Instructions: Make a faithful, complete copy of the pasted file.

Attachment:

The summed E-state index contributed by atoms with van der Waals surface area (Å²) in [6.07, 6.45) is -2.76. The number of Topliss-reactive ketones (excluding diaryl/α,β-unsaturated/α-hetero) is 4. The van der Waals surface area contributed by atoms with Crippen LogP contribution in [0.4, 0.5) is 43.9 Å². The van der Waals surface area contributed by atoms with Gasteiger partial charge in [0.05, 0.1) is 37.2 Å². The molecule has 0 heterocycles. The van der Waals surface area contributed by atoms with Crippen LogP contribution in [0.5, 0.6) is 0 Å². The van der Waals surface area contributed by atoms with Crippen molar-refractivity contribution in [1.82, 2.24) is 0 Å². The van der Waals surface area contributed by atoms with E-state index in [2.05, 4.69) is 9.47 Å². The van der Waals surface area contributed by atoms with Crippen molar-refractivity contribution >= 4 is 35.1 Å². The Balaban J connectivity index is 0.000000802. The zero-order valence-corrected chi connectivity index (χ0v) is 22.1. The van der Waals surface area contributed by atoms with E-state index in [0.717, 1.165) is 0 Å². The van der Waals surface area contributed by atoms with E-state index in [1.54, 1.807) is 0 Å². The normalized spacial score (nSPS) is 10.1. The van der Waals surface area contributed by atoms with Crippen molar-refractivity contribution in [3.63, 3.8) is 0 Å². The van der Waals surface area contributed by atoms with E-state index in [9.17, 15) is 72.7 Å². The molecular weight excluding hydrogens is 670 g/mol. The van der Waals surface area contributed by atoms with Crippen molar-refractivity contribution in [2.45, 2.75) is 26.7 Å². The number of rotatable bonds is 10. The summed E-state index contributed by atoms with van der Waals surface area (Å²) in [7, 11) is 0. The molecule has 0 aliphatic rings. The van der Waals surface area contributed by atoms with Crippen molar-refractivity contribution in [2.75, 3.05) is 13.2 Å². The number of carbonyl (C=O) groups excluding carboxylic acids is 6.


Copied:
The summed E-state index contributed by atoms with van der Waals surface area (Å²) in [6.07, 6.45) is -2.76. The number of Topliss-reactive ketones (excluding diaryl/α,β-unsaturated/α-hetero) is 4. The van der Waals surface area contributed by atoms with Crippen LogP contribution in [0.4, 0.5) is 43.9 Å². The van der Waals surface area contributed by atoms with Gasteiger partial charge in [0.05, 0.1) is 37.2 Å². The molecule has 0 heterocycles. The van der Waals surface area contributed by atoms with Crippen LogP contribution in [0.5, 0.6) is 0 Å². The van der Waals surface area contributed by atoms with Crippen molar-refractivity contribution in [1.82, 2.24) is 0 Å². The van der Waals surface area contributed by atoms with E-state index in [2.05, 4.69) is 9.47 Å². The van der Waals surface area contributed by atoms with Crippen molar-refractivity contribution >= 4 is 35.1 Å². The Balaban J connectivity index is 0.000000802. The zero-order valence-corrected chi connectivity index (χ0v) is 22.1. The van der Waals surface area contributed by atoms with E-state index in [0.717, 1.165) is 0 Å². The van der Waals surface area contributed by atoms with E-state index in [1.54, 1.807) is 0 Å². The normalized spacial score (nSPS) is 10.1. The van der Waals surface area contributed by atoms with Crippen molar-refractivity contribution in [3.63, 3.8) is 0 Å². The van der Waals surface area contributed by atoms with E-state index in [9.17, 15) is 72.7 Å². The molecular weight excluding hydrogens is 670 g/mol. The van der Waals surface area contributed by atoms with Crippen molar-refractivity contribution in [2.45, 2.75) is 26.7 Å². The number of rotatable bonds is 10. The summed E-state index contributed by atoms with van der Waals surface area (Å²) in [7, 11) is 0. The molecule has 0 aliphatic rings. The van der Waals surface area contributed by atoms with Crippen molar-refractivity contribution in [2.75, 3.05) is 13.2 Å². The number of carbonyl (C=O) groups excluding carboxylic acids is 6.